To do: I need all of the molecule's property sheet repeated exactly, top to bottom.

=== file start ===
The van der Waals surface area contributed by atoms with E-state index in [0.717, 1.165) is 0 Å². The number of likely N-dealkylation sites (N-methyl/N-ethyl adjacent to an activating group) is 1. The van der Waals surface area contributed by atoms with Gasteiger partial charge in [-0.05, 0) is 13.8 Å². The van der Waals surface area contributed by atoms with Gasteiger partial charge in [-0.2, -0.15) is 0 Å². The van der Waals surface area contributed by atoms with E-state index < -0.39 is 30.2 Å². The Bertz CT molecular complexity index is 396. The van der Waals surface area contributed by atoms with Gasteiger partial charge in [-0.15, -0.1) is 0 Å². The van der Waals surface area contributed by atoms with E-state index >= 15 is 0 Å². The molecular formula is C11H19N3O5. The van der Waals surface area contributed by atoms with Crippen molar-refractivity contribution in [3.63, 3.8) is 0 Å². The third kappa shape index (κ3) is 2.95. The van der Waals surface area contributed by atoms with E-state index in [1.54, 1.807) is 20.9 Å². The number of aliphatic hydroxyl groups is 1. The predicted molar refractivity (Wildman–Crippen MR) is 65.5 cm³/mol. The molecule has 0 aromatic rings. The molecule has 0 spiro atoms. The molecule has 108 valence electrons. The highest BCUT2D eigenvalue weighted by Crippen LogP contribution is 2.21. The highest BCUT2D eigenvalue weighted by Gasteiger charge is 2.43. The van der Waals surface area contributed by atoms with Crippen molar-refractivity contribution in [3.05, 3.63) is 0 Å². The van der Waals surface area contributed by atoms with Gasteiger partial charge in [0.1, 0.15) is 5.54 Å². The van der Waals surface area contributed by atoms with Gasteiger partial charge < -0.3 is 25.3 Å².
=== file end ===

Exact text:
The van der Waals surface area contributed by atoms with E-state index in [0.717, 1.165) is 0 Å². The number of likely N-dealkylation sites (N-methyl/N-ethyl adjacent to an activating group) is 1. The van der Waals surface area contributed by atoms with Gasteiger partial charge in [-0.05, 0) is 13.8 Å². The van der Waals surface area contributed by atoms with Gasteiger partial charge in [-0.2, -0.15) is 0 Å². The van der Waals surface area contributed by atoms with E-state index < -0.39 is 30.2 Å². The Bertz CT molecular complexity index is 396. The van der Waals surface area contributed by atoms with Gasteiger partial charge in [-0.15, -0.1) is 0 Å². The van der Waals surface area contributed by atoms with E-state index >= 15 is 0 Å². The molecular formula is C11H19N3O5. The van der Waals surface area contributed by atoms with Crippen molar-refractivity contribution in [3.63, 3.8) is 0 Å². The third kappa shape index (κ3) is 2.95. The van der Waals surface area contributed by atoms with E-state index in [1.54, 1.807) is 20.9 Å². The number of aliphatic hydroxyl groups is 1. The predicted molar refractivity (Wildman–Crippen MR) is 65.5 cm³/mol. The molecule has 0 aromatic rings. The molecule has 0 spiro atoms. The molecule has 108 valence electrons. The highest BCUT2D eigenvalue weighted by Crippen LogP contribution is 2.21. The highest BCUT2D eigenvalue weighted by Gasteiger charge is 2.43. The van der Waals surface area contributed by atoms with Crippen molar-refractivity contribution in [3.05, 3.63) is 0 Å². The van der Waals surface area contributed by atoms with Gasteiger partial charge in [0.1, 0.15) is 5.54 Å². The van der Waals surface area contributed by atoms with Gasteiger partial charge < -0.3 is 25.3 Å².